Budget for the Future

No matter which approach you choose, maintaining compliance will cost. How much it costs will likely depend on the size and state of your lease portfolio. However, a well-maintained lease portfolio can also generate savings. 

For example, notifying asset users of approaching critical dates, such as a renewal option exercise date, will allow them to make the optimal economic decision for the asset in a timely manner. Requiring asset users to report their final decision on whether to exit or renew a lease will also ensure that Accounts Payable does not continue to pay for equipment or a property that is no longer on lease. In addition, improved tracking of asset data will allow you to analyze your lease terms to determine how competitive they are – knowledge that will help in future lease sourcing negotiations.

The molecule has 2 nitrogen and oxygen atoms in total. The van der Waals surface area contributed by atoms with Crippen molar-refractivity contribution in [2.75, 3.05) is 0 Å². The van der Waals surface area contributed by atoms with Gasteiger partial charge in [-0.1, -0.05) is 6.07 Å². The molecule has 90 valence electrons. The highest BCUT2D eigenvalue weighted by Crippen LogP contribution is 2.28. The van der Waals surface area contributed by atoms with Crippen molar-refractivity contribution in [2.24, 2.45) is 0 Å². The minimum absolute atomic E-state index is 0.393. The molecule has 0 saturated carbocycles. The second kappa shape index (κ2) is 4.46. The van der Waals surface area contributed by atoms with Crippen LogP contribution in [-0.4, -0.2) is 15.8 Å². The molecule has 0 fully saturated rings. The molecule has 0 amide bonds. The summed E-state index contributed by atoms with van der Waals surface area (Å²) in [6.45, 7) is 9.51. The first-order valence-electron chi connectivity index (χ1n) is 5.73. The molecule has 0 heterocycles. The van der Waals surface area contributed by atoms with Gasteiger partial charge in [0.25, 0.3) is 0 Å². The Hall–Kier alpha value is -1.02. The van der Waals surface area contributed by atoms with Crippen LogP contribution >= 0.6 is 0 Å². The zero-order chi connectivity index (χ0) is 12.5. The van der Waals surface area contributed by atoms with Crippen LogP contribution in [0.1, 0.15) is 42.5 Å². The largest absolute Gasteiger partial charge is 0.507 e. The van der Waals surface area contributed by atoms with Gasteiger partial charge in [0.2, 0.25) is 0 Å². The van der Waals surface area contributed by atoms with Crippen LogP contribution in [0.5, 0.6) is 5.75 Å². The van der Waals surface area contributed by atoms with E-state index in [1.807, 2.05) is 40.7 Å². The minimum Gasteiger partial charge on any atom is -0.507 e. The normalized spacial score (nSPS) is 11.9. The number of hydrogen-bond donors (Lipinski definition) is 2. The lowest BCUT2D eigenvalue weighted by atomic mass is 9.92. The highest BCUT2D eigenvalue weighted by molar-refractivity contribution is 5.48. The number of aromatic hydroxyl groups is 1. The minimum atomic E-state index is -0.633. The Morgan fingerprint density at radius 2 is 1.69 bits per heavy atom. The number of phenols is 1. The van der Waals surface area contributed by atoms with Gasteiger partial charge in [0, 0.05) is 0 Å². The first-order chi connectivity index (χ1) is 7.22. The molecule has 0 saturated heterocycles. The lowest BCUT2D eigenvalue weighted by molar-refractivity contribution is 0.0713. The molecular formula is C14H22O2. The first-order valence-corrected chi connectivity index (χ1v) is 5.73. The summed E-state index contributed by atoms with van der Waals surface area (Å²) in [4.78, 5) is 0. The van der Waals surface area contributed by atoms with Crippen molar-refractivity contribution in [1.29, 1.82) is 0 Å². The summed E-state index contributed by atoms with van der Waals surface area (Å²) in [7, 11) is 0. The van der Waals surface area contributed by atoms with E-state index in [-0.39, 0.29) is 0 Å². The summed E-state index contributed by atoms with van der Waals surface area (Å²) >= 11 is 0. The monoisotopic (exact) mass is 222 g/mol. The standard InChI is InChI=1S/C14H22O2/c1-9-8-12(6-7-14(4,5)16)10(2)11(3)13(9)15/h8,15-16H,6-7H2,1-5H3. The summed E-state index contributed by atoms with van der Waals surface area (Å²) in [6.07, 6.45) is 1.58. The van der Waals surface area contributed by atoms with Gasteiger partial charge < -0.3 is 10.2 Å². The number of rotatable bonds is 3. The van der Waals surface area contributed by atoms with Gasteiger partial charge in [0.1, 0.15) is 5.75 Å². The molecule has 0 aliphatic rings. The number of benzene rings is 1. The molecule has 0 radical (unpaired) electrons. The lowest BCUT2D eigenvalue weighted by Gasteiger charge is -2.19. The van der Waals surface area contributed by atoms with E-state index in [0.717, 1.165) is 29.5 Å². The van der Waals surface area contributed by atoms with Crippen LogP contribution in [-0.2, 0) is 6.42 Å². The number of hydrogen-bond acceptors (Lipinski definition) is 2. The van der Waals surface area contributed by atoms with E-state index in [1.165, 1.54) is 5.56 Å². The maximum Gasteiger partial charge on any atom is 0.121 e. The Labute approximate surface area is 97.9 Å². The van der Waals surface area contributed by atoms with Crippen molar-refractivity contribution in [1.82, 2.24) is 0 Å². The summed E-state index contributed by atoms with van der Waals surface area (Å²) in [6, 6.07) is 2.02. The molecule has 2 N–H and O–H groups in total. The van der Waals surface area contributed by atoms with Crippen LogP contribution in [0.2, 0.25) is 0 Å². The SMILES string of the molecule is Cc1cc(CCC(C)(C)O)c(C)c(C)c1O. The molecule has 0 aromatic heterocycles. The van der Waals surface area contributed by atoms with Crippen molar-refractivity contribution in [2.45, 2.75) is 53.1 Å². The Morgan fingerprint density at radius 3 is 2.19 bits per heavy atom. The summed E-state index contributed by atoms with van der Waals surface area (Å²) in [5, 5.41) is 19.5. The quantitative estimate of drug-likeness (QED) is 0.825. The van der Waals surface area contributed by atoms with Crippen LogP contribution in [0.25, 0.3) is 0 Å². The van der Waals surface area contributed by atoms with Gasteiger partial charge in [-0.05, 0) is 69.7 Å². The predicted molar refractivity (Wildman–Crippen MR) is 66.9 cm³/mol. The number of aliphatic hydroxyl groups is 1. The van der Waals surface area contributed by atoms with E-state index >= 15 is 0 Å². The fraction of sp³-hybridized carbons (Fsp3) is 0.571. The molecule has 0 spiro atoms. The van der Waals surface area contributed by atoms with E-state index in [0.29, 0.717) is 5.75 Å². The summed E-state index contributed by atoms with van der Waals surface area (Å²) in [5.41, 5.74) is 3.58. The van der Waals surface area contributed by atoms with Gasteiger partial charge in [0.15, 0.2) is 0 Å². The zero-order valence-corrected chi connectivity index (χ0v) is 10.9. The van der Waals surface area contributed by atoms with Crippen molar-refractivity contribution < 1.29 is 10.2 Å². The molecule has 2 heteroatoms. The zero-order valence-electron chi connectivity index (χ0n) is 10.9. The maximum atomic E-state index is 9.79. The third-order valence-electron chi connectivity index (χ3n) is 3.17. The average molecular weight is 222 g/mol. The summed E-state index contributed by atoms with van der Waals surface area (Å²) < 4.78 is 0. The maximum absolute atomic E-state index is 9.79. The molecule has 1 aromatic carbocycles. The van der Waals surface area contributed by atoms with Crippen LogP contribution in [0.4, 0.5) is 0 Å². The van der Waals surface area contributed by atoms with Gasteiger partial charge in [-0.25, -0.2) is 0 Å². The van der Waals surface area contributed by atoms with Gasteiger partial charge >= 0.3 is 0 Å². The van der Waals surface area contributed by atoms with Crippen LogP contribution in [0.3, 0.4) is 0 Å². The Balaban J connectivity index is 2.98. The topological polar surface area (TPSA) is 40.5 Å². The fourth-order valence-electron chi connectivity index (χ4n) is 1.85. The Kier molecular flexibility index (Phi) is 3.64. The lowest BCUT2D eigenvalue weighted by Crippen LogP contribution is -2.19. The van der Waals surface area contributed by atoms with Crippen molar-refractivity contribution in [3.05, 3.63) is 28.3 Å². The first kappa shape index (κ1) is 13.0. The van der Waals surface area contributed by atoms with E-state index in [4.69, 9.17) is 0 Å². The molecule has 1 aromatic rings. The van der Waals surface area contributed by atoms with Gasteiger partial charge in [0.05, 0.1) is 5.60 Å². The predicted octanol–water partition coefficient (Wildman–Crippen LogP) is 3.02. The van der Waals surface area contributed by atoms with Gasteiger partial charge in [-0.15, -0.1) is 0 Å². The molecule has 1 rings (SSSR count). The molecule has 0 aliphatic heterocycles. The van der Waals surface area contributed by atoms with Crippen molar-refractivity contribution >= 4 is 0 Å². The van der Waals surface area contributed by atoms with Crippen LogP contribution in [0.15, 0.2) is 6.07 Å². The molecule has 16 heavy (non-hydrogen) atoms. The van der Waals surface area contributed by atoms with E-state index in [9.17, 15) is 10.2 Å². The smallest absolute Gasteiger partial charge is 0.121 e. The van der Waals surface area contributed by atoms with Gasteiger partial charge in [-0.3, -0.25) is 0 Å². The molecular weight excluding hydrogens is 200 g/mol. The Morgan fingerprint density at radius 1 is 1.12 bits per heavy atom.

Designing the future state of your leasing program will be a significant challenge, but a sustainable strategy will streamline future lease processes and allow you to maintain accurate accounting. You may also find that your new processes automatically generate savings that will help make up for the costs of compliance. The most important takeaway is to start developing these processes now. You don’t want to reach your first quarter close after the effective date only to find that your reported lease portfolio is no longer accurate or complete. Effective lease processes will help you avoid risks like material weaknesses, prior period adjustments, and delaying the close.

Colleen Tigges, VP of Global Solution Consulting